Carbon tax sends shivers through cold storage

Beef Central, 24/08/2011


A typical cold storage facility would face a $100,000 a year rise in electricity charges under the Federal Government's proposed carbon tax, shadow minister for agriculture John Cobb claimed today.

With the Carbon Tax effectively a tax on electricity, food sector support businesses like cold storage facilities would have their profitability slashed, Mr Cobb said in a statement.

Almost all perishable foodstuffs spend time in cold storage either chilled or frozen, he said.

Cold storage businesses specialise in providing services in temperature controlled storage and inventory management. Facilities are strategically located in close proximity to primary production areas, manufacturers and transport arteries linking rural Australia with urban consumers and export ports.

“Cold storage businesses will join the long list of small to medium-scale businesses in the supply line that will be hit by the Gillard Government Carbon Tax,” Mr Cobb said.

“With a carbon tax, an average cold storage business that stores 65,000 pallets of produce would see its annual electricity bill skyrocket by more than $100,000.”

That cost would have to be passed back to customers, whether they be beef exporters or major supermarket groups storing fruit and vegetables or dairy items.   

“For businesses of this type that often employ more than 200 people, carbon tax cost increases will have a severe impact,” Mr Cobb said. 

“A cold storage facility of this size can stock 1500 refrigerated trailer loads of produce at one time. With the massive increase in fuel costs for heavy transport to be imposed after the next election there will be a further crippling blow to this industry,” he said.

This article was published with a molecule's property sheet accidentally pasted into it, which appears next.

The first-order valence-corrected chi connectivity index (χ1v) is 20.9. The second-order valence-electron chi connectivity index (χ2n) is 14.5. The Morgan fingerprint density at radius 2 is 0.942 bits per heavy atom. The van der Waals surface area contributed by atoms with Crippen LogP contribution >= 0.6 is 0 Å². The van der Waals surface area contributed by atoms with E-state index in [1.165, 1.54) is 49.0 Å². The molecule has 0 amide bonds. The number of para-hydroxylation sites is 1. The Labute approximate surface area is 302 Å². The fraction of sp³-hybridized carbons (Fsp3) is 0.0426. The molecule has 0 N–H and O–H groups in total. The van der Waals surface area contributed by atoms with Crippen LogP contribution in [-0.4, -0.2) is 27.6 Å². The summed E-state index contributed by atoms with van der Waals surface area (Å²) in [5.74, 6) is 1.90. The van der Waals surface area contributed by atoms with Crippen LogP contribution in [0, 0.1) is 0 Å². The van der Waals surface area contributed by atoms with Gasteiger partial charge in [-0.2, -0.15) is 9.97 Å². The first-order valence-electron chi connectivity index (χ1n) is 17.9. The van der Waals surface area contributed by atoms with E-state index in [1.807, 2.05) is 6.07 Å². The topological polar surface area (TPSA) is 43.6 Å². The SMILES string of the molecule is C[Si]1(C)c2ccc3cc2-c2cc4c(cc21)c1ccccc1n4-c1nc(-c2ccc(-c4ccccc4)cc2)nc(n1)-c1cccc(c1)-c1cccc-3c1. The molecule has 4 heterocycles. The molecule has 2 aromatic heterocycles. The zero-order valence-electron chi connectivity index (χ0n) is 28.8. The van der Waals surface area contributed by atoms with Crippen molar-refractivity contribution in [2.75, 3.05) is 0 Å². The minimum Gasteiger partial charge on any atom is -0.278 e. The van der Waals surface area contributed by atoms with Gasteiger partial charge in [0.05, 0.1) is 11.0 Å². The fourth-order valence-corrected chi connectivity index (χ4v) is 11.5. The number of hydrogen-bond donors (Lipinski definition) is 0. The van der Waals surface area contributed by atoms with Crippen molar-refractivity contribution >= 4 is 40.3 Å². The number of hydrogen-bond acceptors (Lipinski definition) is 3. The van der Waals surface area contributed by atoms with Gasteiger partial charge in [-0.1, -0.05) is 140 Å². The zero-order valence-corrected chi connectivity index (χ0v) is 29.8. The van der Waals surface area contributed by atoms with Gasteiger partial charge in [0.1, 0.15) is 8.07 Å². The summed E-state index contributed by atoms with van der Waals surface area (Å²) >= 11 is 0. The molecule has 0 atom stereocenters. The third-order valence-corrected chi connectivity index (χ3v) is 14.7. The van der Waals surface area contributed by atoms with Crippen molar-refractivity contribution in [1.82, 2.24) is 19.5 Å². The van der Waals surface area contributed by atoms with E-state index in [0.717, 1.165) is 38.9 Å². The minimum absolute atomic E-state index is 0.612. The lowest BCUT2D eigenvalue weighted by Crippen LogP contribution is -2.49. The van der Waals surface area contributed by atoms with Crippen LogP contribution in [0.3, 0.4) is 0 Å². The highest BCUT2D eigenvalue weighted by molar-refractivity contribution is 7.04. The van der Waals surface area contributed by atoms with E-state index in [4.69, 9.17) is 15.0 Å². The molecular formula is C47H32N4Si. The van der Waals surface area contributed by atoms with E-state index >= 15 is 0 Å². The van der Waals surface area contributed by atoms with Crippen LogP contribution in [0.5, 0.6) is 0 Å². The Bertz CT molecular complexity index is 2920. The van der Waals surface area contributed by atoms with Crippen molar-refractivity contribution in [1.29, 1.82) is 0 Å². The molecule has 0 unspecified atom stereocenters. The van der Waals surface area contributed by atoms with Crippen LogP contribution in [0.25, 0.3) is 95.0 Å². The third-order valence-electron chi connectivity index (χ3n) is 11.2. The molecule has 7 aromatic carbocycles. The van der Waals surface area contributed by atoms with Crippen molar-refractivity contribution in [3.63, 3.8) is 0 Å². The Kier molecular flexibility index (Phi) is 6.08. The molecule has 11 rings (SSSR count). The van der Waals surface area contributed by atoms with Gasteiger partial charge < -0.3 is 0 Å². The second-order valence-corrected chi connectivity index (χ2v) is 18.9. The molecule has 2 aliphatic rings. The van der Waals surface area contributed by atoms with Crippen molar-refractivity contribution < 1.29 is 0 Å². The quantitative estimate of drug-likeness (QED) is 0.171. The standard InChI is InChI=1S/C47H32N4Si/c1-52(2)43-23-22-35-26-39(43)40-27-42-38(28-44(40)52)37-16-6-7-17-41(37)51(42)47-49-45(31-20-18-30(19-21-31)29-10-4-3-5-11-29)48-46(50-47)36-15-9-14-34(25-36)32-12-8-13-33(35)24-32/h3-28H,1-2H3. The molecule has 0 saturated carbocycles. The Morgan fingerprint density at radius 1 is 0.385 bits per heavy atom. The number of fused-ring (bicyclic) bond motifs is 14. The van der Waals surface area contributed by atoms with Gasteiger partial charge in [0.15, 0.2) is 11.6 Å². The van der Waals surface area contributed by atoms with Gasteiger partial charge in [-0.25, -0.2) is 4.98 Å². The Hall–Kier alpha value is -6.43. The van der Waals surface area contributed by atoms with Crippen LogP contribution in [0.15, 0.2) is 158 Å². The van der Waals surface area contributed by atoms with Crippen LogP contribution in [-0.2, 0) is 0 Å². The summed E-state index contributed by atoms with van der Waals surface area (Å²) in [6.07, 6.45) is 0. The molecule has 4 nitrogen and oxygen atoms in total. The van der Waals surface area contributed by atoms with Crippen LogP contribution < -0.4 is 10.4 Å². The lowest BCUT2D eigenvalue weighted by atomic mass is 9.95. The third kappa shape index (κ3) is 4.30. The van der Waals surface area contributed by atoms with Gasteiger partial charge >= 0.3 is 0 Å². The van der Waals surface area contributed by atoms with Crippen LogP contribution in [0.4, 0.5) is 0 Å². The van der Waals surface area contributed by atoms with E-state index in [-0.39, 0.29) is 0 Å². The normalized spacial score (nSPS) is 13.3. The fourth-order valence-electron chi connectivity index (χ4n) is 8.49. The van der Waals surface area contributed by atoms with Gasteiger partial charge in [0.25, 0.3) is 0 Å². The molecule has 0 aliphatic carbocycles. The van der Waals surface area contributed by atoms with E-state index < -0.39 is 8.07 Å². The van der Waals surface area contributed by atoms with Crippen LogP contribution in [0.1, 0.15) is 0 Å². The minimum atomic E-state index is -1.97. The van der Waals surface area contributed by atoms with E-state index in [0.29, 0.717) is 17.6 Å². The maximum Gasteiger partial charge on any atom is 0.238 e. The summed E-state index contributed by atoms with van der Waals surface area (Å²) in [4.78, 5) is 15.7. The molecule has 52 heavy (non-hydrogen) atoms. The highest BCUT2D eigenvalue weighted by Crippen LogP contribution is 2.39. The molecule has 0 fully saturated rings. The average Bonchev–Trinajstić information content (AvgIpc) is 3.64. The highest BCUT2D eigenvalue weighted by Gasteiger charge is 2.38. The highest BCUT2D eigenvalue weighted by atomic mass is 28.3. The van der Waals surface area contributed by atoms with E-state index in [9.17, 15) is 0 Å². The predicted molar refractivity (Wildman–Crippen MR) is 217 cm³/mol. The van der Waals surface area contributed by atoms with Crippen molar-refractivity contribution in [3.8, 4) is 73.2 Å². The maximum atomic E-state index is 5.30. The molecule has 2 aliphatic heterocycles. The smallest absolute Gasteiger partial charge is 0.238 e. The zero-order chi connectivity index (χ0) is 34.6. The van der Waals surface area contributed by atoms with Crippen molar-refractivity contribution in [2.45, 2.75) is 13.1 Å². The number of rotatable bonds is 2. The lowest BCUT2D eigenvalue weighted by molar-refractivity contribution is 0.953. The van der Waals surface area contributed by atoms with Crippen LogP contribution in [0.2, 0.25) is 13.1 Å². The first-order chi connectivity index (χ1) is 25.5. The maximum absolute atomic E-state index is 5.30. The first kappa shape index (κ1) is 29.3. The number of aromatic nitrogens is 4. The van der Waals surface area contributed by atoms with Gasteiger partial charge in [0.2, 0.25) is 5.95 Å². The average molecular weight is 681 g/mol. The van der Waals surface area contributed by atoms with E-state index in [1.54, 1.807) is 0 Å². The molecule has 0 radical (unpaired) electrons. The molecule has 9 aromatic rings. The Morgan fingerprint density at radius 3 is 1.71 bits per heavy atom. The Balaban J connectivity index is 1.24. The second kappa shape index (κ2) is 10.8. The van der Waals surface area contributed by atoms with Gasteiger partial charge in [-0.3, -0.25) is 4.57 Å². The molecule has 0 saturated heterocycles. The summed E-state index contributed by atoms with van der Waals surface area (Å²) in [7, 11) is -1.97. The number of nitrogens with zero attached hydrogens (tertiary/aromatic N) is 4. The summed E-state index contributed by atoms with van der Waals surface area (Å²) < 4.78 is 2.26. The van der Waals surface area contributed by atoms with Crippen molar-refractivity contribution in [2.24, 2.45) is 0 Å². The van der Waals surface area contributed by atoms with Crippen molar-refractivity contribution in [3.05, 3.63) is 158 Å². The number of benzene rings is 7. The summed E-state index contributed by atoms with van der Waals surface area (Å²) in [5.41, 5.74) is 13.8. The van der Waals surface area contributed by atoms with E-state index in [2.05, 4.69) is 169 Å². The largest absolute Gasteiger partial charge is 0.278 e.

“Because of the high Australian dollar the cold storage industry has already had to restructure some of their business away from export-focussed customers and are increasingly relying on the limited domestic market.

“Chilled or frozen meat or produce kept in cold storage will be severely hit by the carbon tax due to increased production costs, namely electricity and transport,” Mr Cobb said.

“There are only so many costs the industry can absorb, and the reality is there will be no happy ending for the consumer with higher costs of living and less demand for our agricultural produce, particularly as we lose market share in international markets.”

“This carbon tax is bad for food and grocery prices, bad for agriculture and it is bad for regional communities. Prime Minister Gillard is slowing killing agriculture with her carbon tax – the long term consequences of which will be irreversible.”


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